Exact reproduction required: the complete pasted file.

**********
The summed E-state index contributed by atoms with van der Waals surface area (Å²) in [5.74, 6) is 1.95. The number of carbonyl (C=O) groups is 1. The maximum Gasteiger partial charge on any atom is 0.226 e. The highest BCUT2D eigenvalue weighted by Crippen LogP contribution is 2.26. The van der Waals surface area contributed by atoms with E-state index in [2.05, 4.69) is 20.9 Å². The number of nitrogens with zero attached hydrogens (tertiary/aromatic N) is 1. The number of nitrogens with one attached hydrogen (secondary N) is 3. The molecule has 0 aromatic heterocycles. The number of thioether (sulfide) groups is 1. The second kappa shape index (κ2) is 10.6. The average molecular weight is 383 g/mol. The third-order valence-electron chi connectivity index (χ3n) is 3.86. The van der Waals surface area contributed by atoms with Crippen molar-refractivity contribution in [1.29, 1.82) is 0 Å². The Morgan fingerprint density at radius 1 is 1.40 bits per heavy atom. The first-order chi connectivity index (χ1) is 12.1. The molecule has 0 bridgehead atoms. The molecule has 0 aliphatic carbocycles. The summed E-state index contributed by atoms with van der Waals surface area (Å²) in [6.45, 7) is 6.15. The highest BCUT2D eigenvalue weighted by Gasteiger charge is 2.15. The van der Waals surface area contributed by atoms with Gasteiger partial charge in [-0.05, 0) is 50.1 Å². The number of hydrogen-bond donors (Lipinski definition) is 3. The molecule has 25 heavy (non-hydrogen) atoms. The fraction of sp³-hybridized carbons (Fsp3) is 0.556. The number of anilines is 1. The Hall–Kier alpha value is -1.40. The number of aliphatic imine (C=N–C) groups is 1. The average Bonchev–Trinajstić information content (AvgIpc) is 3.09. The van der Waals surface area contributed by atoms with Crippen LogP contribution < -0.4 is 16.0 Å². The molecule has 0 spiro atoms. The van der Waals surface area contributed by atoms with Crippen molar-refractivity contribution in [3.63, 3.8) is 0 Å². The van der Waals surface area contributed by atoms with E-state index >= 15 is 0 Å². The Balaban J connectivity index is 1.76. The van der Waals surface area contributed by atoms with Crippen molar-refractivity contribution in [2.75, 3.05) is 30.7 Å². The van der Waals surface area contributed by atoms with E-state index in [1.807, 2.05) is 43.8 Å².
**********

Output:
The summed E-state index contributed by atoms with van der Waals surface area (Å²) in [5.74, 6) is 1.95. The number of carbonyl (C=O) groups is 1. The maximum Gasteiger partial charge on any atom is 0.226 e. The highest BCUT2D eigenvalue weighted by Crippen LogP contribution is 2.26. The van der Waals surface area contributed by atoms with E-state index in [2.05, 4.69) is 20.9 Å². The number of nitrogens with zero attached hydrogens (tertiary/aromatic N) is 1. The number of nitrogens with one attached hydrogen (secondary N) is 3. The molecule has 0 aromatic heterocycles. The number of thioether (sulfide) groups is 1. The second kappa shape index (κ2) is 10.6. The average molecular weight is 383 g/mol. The third-order valence-electron chi connectivity index (χ3n) is 3.86. The van der Waals surface area contributed by atoms with Crippen molar-refractivity contribution in [1.29, 1.82) is 0 Å². The Morgan fingerprint density at radius 1 is 1.40 bits per heavy atom. The first-order chi connectivity index (χ1) is 12.1. The molecule has 0 bridgehead atoms. The molecule has 0 aliphatic carbocycles. The summed E-state index contributed by atoms with van der Waals surface area (Å²) in [6.45, 7) is 6.15. The highest BCUT2D eigenvalue weighted by Gasteiger charge is 2.15. The van der Waals surface area contributed by atoms with Gasteiger partial charge in [-0.05, 0) is 50.1 Å². The number of hydrogen-bond donors (Lipinski definition) is 3. The molecule has 25 heavy (non-hydrogen) atoms. The fraction of sp³-hybridized carbons (Fsp3) is 0.556. The number of anilines is 1. The Hall–Kier alpha value is -1.40. The number of aliphatic imine (C=N–C) groups is 1. The average Bonchev–Trinajstić information content (AvgIpc) is 3.09. The van der Waals surface area contributed by atoms with Crippen LogP contribution < -0.4 is 16.0 Å². The molecule has 0 spiro atoms. The van der Waals surface area contributed by atoms with Crippen molar-refractivity contribution in [3.63, 3.8) is 0 Å². The van der Waals surface area contributed by atoms with E-state index >= 15 is 0 Å². The Balaban J connectivity index is 1.76. The van der Waals surface area contributed by atoms with Crippen molar-refractivity contribution in [2.75, 3.05) is 30.7 Å². The van der Waals surface area contributed by atoms with E-state index in [1.807, 2.05) is 43.8 Å².